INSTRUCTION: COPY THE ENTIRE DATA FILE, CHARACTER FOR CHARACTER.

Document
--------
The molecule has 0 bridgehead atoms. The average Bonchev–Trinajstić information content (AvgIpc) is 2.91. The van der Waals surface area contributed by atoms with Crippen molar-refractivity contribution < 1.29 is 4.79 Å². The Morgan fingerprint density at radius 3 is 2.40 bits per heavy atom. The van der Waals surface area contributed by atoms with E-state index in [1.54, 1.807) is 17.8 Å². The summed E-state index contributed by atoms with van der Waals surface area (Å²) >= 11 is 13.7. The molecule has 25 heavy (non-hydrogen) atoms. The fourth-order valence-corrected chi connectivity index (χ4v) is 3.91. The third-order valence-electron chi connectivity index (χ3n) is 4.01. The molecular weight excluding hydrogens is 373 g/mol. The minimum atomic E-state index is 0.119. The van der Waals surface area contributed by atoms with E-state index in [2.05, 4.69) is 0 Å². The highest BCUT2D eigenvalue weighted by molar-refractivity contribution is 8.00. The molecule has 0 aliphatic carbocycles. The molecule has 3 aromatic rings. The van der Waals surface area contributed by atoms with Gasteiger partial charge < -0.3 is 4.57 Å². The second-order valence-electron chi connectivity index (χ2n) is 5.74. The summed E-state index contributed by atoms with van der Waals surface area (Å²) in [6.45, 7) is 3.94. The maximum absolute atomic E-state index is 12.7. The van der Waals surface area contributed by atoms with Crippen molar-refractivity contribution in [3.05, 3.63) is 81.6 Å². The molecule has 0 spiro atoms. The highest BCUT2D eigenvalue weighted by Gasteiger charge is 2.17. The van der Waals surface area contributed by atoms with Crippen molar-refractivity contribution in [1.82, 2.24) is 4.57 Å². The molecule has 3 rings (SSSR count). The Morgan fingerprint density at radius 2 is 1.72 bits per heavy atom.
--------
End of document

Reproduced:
The molecule has 0 bridgehead atoms. The average Bonchev–Trinajstić information content (AvgIpc) is 2.91. The van der Waals surface area contributed by atoms with Crippen molar-refractivity contribution < 1.29 is 4.79 Å². The Morgan fingerprint density at radius 3 is 2.40 bits per heavy atom. The van der Waals surface area contributed by atoms with E-state index in [1.54, 1.807) is 17.8 Å². The summed E-state index contributed by atoms with van der Waals surface area (Å²) >= 11 is 13.7. The molecule has 25 heavy (non-hydrogen) atoms. The fourth-order valence-corrected chi connectivity index (χ4v) is 3.91. The third-order valence-electron chi connectivity index (χ3n) is 4.01. The molecular weight excluding hydrogens is 373 g/mol. The minimum atomic E-state index is 0.119. The van der Waals surface area contributed by atoms with E-state index in [2.05, 4.69) is 0 Å². The highest BCUT2D eigenvalue weighted by molar-refractivity contribution is 8.00. The molecule has 0 aliphatic carbocycles. The molecule has 3 aromatic rings. The van der Waals surface area contributed by atoms with Gasteiger partial charge < -0.3 is 4.57 Å². The second-order valence-electron chi connectivity index (χ2n) is 5.74. The summed E-state index contributed by atoms with van der Waals surface area (Å²) in [6.45, 7) is 3.94. The maximum absolute atomic E-state index is 12.7. The van der Waals surface area contributed by atoms with Crippen molar-refractivity contribution in [3.05, 3.63) is 81.6 Å². The molecule has 0 spiro atoms. The highest BCUT2D eigenvalue weighted by Gasteiger charge is 2.17. The van der Waals surface area contributed by atoms with Crippen molar-refractivity contribution in [1.82, 2.24) is 4.57 Å². The molecule has 3 rings (SSSR count). The Morgan fingerprint density at radius 2 is 1.72 bits per heavy atom.